Dialogue Tags

Dialogue Tags

Natalie Bright

Dialogue is spoken communication between characters. The purpose of a tag line is to let your reader know which character is speaking.

Most commonly used dialogue tags:






As a reader, we hardly notice the tag lines. “He/she said” is boring, and our eyes are used to reading said. We want to know what’s between the quotation marks.

Seriously, can a person “screech” or “Sigh” or “acknowledge” words? Can you “laugh” a sentence? Instead use descriptive words to create motion or response in your characters. Over use of anything besides “said” can be annoying. Think of how you can use narrative in place of tag lines.

One of the best resources for an explanation of dialogue is the book WRITING REALISTIC DIALOGUE AND FLASH FICTION by Harvey Stanbrough. I highly recommend this book as an addition to your writing reference library.

Here’s an example from Mr. Stanbrough’s book:

She approached him cautiously. “Come on now, Baby,” she cooed. “You don’t want that knife. What are you going to do with that?”

He swung the knife in a wild arc. “I just can’t stand it anymore!” he exclaimed. “I’ve had it?”

If you read the same passage above out loud omitting the tag lines, it reads the same. In fact, we might even say that the tag lines of cooed and exclaimed are somewhat annoying. You could add a he said or she said if you want, but the action and narrative helps us know who is talking. The imagery is still the same no matter what tag lines you use.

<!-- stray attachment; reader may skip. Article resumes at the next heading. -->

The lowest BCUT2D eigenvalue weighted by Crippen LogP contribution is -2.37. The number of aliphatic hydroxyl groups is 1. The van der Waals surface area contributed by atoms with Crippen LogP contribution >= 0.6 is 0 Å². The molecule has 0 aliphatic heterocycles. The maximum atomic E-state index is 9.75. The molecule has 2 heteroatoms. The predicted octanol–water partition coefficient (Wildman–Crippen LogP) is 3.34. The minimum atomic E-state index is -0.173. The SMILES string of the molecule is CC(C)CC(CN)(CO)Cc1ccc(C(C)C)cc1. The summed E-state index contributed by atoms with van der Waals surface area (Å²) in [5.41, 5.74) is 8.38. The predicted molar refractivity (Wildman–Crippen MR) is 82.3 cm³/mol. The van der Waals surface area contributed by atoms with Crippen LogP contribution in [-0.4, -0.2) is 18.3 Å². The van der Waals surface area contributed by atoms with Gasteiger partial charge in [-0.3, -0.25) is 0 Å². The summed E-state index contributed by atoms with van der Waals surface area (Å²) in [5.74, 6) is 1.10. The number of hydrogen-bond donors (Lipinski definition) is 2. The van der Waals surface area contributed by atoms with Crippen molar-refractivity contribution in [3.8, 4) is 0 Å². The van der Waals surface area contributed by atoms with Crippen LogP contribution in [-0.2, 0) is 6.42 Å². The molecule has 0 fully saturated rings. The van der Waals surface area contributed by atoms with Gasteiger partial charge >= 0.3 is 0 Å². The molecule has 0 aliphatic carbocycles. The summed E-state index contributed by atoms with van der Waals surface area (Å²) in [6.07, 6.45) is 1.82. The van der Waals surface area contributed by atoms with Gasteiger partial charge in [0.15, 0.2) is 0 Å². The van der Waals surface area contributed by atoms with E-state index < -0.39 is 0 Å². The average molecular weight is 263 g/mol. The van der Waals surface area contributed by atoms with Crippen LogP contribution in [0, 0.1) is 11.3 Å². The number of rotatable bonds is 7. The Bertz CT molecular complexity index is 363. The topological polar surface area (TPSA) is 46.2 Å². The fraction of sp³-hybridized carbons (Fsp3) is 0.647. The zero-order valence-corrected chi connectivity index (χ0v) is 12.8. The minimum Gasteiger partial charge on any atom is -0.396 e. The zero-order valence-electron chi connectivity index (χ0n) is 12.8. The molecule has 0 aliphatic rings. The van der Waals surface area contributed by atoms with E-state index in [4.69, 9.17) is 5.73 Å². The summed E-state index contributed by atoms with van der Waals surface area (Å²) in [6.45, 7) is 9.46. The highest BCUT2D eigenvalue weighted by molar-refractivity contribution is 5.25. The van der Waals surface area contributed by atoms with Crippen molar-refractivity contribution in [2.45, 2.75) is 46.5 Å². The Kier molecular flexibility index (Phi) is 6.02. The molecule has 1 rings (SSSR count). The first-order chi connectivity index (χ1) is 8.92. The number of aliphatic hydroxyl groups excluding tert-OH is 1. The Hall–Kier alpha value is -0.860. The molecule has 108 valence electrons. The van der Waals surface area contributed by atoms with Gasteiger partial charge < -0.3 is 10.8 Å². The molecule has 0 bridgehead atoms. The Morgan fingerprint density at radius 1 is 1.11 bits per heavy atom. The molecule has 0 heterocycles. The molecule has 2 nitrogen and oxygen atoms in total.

Happy writing and thanks for following WordsmithSix!


Dialogue that Rings True

Dialogue that Rings True

By Natalie Bright


I’m reading an excellent novel this week, however I find myself distracted from the story line because the dialogue between the male characters doesn’t ring true for me.

With two teenage boys and a husband, I know all about guy talk. Let me take that back, I try to understand the chatter around me but honestly, half the time I have no idea what’s so funny. Men don’t chit-chat the same way as women. In addition, teenagers have a whole lingo going that’s all of their own, which is very different from middle graders, for example.

Dialogue is important in moving your plot and story along, but it has to ring true for your character. It’s a distinct part of the character profile, as much as their motivation and personality.

Self-editing check list for dialogue:

1)   Read your work out loud, from beginning to end in one sitting, if possible (as recommended by Stephen King, ON WRITING). This really makes a difference in how you perceive the plot, character motivation, and if the dialogue stays true to moving the story along.

2)   Don’t take away the intensity of the scene on pleasantries: Hello, How are you? I’m doing fine today. What’s new? Get right to the heart of the matter between these characters. In business this is good manners. In fiction it’s just boring.

3)   Be careful about dating your manuscript with trendy jargon.

4)   “Writers who use tag lines other than “he said” or “she said” most often are young in the craft and are trying to spice up the text…the reader hardly notices the tag line at all; he quickly checks with a sidelong glance to determine, almost subliminally, which character is speaking and then leaps back into the story.” Writing Realistic Dialogue & Flash Fiction by Harvey Stanbrough. (This book would be an excellent addition to your writing reference library.)

Happy writing!